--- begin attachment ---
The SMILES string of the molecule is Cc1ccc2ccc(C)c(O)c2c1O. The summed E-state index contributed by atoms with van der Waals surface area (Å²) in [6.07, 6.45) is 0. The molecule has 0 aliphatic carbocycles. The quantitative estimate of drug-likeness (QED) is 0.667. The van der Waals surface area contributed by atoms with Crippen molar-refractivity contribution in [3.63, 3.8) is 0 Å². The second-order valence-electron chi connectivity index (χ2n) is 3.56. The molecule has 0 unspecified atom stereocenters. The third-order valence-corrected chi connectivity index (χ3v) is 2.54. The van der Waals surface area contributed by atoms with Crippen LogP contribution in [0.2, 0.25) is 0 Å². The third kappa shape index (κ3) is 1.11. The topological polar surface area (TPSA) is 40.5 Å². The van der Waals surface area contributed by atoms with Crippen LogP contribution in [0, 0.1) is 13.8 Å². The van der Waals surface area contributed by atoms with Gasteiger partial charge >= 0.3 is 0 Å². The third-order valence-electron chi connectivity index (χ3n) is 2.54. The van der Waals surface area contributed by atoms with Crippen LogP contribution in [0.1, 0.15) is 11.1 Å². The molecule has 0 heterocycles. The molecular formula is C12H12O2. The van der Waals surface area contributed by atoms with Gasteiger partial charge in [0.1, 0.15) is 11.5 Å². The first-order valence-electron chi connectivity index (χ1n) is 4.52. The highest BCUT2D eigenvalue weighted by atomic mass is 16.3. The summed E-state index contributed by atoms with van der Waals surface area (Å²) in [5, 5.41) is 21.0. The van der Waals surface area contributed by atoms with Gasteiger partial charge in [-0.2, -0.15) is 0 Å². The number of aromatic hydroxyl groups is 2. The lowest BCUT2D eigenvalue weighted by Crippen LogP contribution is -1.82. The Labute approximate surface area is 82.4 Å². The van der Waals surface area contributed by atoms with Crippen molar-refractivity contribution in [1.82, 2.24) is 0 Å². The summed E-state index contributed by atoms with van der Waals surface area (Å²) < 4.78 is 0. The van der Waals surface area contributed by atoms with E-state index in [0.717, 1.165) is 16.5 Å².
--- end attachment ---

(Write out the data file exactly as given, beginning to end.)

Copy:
The SMILES string of the molecule is Cc1ccc2ccc(C)c(O)c2c1O. The summed E-state index contributed by atoms with van der Waals surface area (Å²) in [6.07, 6.45) is 0. The molecule has 0 aliphatic carbocycles. The quantitative estimate of drug-likeness (QED) is 0.667. The van der Waals surface area contributed by atoms with Crippen molar-refractivity contribution in [3.63, 3.8) is 0 Å². The second-order valence-electron chi connectivity index (χ2n) is 3.56. The molecule has 0 unspecified atom stereocenters. The third-order valence-corrected chi connectivity index (χ3v) is 2.54. The van der Waals surface area contributed by atoms with Crippen LogP contribution in [0.2, 0.25) is 0 Å². The third kappa shape index (κ3) is 1.11. The topological polar surface area (TPSA) is 40.5 Å². The van der Waals surface area contributed by atoms with Crippen LogP contribution in [0, 0.1) is 13.8 Å². The van der Waals surface area contributed by atoms with Gasteiger partial charge >= 0.3 is 0 Å². The third-order valence-electron chi connectivity index (χ3n) is 2.54. The van der Waals surface area contributed by atoms with Crippen LogP contribution in [0.1, 0.15) is 11.1 Å². The molecule has 0 heterocycles. The molecular formula is C12H12O2. The van der Waals surface area contributed by atoms with Gasteiger partial charge in [0.1, 0.15) is 11.5 Å². The first-order valence-electron chi connectivity index (χ1n) is 4.52. The highest BCUT2D eigenvalue weighted by atomic mass is 16.3. The summed E-state index contributed by atoms with van der Waals surface area (Å²) in [5, 5.41) is 21.0. The van der Waals surface area contributed by atoms with Gasteiger partial charge in [-0.2, -0.15) is 0 Å². The number of aromatic hydroxyl groups is 2. The lowest BCUT2D eigenvalue weighted by Crippen LogP contribution is -1.82. The Labute approximate surface area is 82.4 Å². The van der Waals surface area contributed by atoms with Crippen molar-refractivity contribution in [1.82, 2.24) is 0 Å². The summed E-state index contributed by atoms with van der Waals surface area (Å²) < 4.78 is 0. The van der Waals surface area contributed by atoms with E-state index in [0.717, 1.165) is 16.5 Å².